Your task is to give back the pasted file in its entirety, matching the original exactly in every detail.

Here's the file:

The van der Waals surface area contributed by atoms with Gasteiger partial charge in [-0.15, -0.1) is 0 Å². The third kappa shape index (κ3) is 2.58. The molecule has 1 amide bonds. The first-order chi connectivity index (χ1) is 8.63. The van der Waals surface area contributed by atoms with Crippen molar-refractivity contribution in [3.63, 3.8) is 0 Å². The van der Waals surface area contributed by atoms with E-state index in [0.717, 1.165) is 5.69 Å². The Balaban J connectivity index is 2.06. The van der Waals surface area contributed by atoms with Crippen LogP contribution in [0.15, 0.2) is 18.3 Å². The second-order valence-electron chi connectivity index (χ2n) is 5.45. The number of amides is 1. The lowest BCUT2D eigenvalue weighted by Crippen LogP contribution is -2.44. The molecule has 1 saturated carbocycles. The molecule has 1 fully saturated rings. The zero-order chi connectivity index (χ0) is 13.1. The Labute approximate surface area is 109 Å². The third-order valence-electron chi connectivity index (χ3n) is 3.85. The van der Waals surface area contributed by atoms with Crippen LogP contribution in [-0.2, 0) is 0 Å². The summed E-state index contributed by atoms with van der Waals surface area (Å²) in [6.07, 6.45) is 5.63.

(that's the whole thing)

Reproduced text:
The van der Waals surface area contributed by atoms with Gasteiger partial charge in [-0.15, -0.1) is 0 Å². The third kappa shape index (κ3) is 2.58. The molecule has 1 amide bonds. The first-order chi connectivity index (χ1) is 8.63. The van der Waals surface area contributed by atoms with Crippen molar-refractivity contribution in [3.63, 3.8) is 0 Å². The van der Waals surface area contributed by atoms with E-state index in [0.717, 1.165) is 5.69 Å². The Balaban J connectivity index is 2.06. The van der Waals surface area contributed by atoms with Crippen LogP contribution in [0.15, 0.2) is 18.3 Å². The second-order valence-electron chi connectivity index (χ2n) is 5.45. The number of amides is 1. The lowest BCUT2D eigenvalue weighted by Crippen LogP contribution is -2.44. The molecule has 1 saturated carbocycles. The molecule has 1 fully saturated rings. The zero-order chi connectivity index (χ0) is 13.1. The Labute approximate surface area is 109 Å². The third-order valence-electron chi connectivity index (χ3n) is 3.85. The van der Waals surface area contributed by atoms with Crippen LogP contribution in [-0.2, 0) is 0 Å². The summed E-state index contributed by atoms with van der Waals surface area (Å²) in [6.07, 6.45) is 5.63.